Okay, so then what happened is I read…a certain book, and I had a couple of revelations. The most important of which: it’s okay to – sparingly! – describe things instead of showing them. You can get away with simply telling the reader what is up, sometimes. ‘Show, don’t tell’ has been my mantra for years, but now, Franzen (yeah, like you didn’t know) has shown me a way to ‘tell’ that works. That has given me a lot more leeway when it comes to setting up characters and motivations.
So lesson number one: short explanations are okay, and can actually be a lot more effective than setting up a whole situation to ‘show’ the reader a minor character detail.

When I rewrote the scene, I experimented with a few of these short ‘explanations’. Also, this time, the model poses a real threat. Nora is trying to start her own modelling agency, which nobody from her current agency must find out about. When she sees one of ‘her’ models, it opens up the possibility of being found out. So that’s another change I applied that I learned from draft one and from reading Franzen ->
Lesson number two: ALWAYS raise the stakes. Make them worth a scene.

The last change is that this time, I have tried to give Nora more of an ‘absorb and react’-dynamic throughout the scene: her initial reaction to the model is all wrong. By seeing her struggle to correct herself and regain the upper hand, the reader can actually appreciate her quality of ‘superior control’ by seeing it in action. So that’s another really important thing ->
Lesson number three: show character traits through changes in the dynamic of the scene.

So there we go, a fragment of draft two:

“What are you doing here?”
Nora regretted her tone the second the words came out of her mouth. Veronica’s face wilted. With this girl, she should have gone for light and inconspicuous. Ever since Nora had discovered Veronica, a runaway, on the streets of West Hollywood, they had engaged in a mother-daughter relationship. Every model-agent dynamic required a different investment, and in this case Nora had been able to use a straightforward scenario of crossing professional boundaries and acting like the mother the girl had never had. Textbook case.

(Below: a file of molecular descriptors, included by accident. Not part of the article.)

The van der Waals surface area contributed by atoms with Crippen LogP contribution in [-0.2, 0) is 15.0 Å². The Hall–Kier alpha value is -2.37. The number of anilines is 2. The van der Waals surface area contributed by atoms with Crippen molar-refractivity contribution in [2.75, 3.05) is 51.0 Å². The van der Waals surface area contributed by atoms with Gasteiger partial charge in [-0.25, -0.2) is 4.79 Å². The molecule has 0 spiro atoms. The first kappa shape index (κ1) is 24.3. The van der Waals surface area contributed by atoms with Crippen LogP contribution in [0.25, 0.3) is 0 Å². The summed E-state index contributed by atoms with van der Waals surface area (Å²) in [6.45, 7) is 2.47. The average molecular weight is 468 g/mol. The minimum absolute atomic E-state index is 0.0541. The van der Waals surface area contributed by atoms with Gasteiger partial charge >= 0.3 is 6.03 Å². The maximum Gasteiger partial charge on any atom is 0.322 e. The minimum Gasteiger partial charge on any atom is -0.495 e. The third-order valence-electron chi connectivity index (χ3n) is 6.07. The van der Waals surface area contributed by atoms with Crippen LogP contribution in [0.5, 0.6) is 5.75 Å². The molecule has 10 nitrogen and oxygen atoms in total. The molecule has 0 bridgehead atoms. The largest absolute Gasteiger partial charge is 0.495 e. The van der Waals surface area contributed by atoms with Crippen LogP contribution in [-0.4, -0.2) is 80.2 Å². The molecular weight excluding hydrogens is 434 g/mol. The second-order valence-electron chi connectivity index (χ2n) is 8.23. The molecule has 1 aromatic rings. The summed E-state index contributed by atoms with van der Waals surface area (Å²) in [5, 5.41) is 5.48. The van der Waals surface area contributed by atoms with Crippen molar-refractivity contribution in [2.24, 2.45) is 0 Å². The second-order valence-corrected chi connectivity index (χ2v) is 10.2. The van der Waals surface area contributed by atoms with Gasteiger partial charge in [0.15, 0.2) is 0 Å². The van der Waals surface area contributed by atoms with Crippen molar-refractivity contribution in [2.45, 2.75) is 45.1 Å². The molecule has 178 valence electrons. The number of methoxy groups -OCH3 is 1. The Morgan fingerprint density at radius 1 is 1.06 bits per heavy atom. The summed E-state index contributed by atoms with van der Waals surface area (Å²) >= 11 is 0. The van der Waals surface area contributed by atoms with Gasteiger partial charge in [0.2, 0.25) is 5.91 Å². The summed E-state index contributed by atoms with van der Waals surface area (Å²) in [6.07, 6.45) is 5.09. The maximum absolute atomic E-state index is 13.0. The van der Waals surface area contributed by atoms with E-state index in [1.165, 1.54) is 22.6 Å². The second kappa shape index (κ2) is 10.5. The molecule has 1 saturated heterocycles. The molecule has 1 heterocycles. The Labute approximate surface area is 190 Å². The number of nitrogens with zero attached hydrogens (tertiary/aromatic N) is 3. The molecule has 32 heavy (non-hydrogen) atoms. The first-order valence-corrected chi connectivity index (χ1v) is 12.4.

Quickly she rearranged her features. Stern mother was the only angle she could think of. “Hey, I didn’t mean to scare you. I was just thinking of your rep.”

“My rep?”

She put a hand on Veronica’s shoulder. “We’ve talked about this, remember? To build your rep you can only attend a few choice events, if you want to maintain exclusivity.”

Veronica’s eyes were clear planes of blue. She was a model of the quirky variety, suited for high fashion but not very commercial. The idea of exclusivity as a professional tool had been hammered into her head for the last few months, but the concept clearly hadn’t stuck.

“Who has invited you here?” Nora asked.

A hint of suspicion dawned in Veronica’s eyes. “Am I obliged to tell you?”

Nora widened her own eyes, erasing every trace of aggression from her face. “What?” She swallowed and turned away, then smiled bravely. “No, honey, of course not. You are the director of your own life.”

Veronica looked down. “I’m sorry.”

Nora turned to wash her hands. Water splashed noisily in the sink. 

“Karen Vicar invited me. She said that her magazine is considering a shoot with a couple of the fighters. Like, a real edgy thing.”

Nora let the blow slide off of her, keeping her face in the same, mopey set.

“Please don’t be mad at me,” Veronica said.

She turned back and smiled, then, a freeing smile, a relief to herself as much as Veronica. “I’m not. It’s wonderful that you get these opportunities. I just want to guide you so you don’t make mistakes.”

“You think this is a mistake?”

Nora let the smile linger, narrowing her eyes as if blocking an unpleasant thought. “No, no, it’s nothing. Let’s talk it over in the office.”


So judge for yourself: is this better? Do you see what I’m trying to say?
But most importantly: do you know what YOUR learning curve is? Which tools work for you and how to wield them? And how did you find out?

As always, I hope this helps you with your craft. Happy writing!



What? Still no boobies?
Okay, you’ve read all the way to here, you’ve earned them.


We’re watching you. Like a hawk. Why aren’t you writing?